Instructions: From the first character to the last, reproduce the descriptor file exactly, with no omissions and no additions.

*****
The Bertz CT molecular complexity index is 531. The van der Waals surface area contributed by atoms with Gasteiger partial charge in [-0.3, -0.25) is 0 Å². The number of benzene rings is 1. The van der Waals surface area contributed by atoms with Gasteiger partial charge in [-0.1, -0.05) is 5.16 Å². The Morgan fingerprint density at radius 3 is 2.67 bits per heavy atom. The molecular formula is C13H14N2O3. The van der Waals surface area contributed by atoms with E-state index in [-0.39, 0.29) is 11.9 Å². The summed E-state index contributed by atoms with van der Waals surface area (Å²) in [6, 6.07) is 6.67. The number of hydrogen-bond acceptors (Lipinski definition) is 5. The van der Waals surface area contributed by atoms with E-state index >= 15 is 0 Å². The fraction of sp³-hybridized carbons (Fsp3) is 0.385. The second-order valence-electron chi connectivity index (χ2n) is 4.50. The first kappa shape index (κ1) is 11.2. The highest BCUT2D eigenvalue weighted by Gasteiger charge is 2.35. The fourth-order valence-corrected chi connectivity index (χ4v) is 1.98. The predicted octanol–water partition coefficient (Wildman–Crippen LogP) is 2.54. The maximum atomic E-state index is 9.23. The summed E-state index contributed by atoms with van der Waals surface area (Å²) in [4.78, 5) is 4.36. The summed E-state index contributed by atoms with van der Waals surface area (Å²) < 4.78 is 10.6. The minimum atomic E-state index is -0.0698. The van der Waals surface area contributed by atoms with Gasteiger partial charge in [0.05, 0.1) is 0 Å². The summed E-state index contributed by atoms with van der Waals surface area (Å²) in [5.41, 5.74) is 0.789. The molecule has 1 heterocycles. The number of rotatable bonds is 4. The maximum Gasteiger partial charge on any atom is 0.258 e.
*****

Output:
The Bertz CT molecular complexity index is 531. The van der Waals surface area contributed by atoms with Gasteiger partial charge in [-0.3, -0.25) is 0 Å². The number of benzene rings is 1. The van der Waals surface area contributed by atoms with Gasteiger partial charge in [-0.1, -0.05) is 5.16 Å². The Morgan fingerprint density at radius 3 is 2.67 bits per heavy atom. The molecular formula is C13H14N2O3. The van der Waals surface area contributed by atoms with E-state index in [-0.39, 0.29) is 11.9 Å². The summed E-state index contributed by atoms with van der Waals surface area (Å²) in [6, 6.07) is 6.67. The number of hydrogen-bond acceptors (Lipinski definition) is 5. The van der Waals surface area contributed by atoms with E-state index >= 15 is 0 Å². The fraction of sp³-hybridized carbons (Fsp3) is 0.385. The second-order valence-electron chi connectivity index (χ2n) is 4.50. The first kappa shape index (κ1) is 11.2. The highest BCUT2D eigenvalue weighted by Gasteiger charge is 2.35. The fourth-order valence-corrected chi connectivity index (χ4v) is 1.98. The predicted octanol–water partition coefficient (Wildman–Crippen LogP) is 2.54. The maximum atomic E-state index is 9.23. The summed E-state index contributed by atoms with van der Waals surface area (Å²) in [4.78, 5) is 4.36. The summed E-state index contributed by atoms with van der Waals surface area (Å²) < 4.78 is 10.6. The minimum atomic E-state index is -0.0698. The van der Waals surface area contributed by atoms with Gasteiger partial charge in [0.05, 0.1) is 0 Å². The summed E-state index contributed by atoms with van der Waals surface area (Å²) in [5.41, 5.74) is 0.789. The molecule has 1 heterocycles. The number of rotatable bonds is 4. The maximum Gasteiger partial charge on any atom is 0.258 e.